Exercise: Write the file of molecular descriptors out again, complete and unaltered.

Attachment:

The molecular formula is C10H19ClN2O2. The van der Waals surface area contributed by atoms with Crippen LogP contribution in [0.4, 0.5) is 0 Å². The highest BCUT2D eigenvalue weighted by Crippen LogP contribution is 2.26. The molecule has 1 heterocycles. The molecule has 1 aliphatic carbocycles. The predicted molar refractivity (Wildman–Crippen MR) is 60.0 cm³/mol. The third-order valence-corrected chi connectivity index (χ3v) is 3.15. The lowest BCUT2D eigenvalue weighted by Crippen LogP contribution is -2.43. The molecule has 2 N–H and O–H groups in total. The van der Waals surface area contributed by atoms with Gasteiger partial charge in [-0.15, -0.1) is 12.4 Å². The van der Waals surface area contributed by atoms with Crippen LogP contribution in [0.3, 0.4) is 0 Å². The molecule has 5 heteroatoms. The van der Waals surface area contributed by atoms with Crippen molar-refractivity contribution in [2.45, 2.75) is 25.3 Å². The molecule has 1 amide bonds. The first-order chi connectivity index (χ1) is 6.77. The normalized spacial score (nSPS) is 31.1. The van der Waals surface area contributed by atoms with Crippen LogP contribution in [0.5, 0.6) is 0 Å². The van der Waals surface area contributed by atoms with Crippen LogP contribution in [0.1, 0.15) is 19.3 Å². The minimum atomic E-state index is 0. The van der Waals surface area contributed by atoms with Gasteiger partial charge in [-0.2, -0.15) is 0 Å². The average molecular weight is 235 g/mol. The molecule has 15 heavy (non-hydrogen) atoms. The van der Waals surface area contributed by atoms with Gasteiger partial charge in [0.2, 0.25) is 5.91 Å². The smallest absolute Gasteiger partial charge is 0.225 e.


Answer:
The molecular formula is C10H19ClN2O2. The van der Waals surface area contributed by atoms with Crippen LogP contribution in [0.4, 0.5) is 0 Å². The highest BCUT2D eigenvalue weighted by Crippen LogP contribution is 2.26. The molecule has 1 heterocycles. The molecule has 1 aliphatic carbocycles. The predicted molar refractivity (Wildman–Crippen MR) is 60.0 cm³/mol. The third-order valence-corrected chi connectivity index (χ3v) is 3.15. The lowest BCUT2D eigenvalue weighted by Crippen LogP contribution is -2.43. The molecule has 2 N–H and O–H groups in total. The van der Waals surface area contributed by atoms with Gasteiger partial charge in [-0.15, -0.1) is 12.4 Å². The van der Waals surface area contributed by atoms with Crippen LogP contribution in [0.3, 0.4) is 0 Å². The molecule has 5 heteroatoms. The van der Waals surface area contributed by atoms with Crippen molar-refractivity contribution in [2.45, 2.75) is 25.3 Å². The molecule has 1 amide bonds. The first-order chi connectivity index (χ1) is 6.77. The normalized spacial score (nSPS) is 31.1. The van der Waals surface area contributed by atoms with Crippen LogP contribution in [0.5, 0.6) is 0 Å². The van der Waals surface area contributed by atoms with Crippen LogP contribution in [0.1, 0.15) is 19.3 Å². The minimum atomic E-state index is 0. The van der Waals surface area contributed by atoms with Gasteiger partial charge in [-0.2, -0.15) is 0 Å². The average molecular weight is 235 g/mol. The molecule has 15 heavy (non-hydrogen) atoms. The van der Waals surface area contributed by atoms with Gasteiger partial charge in [0.2, 0.25) is 5.91 Å². The smallest absolute Gasteiger partial charge is 0.225 e.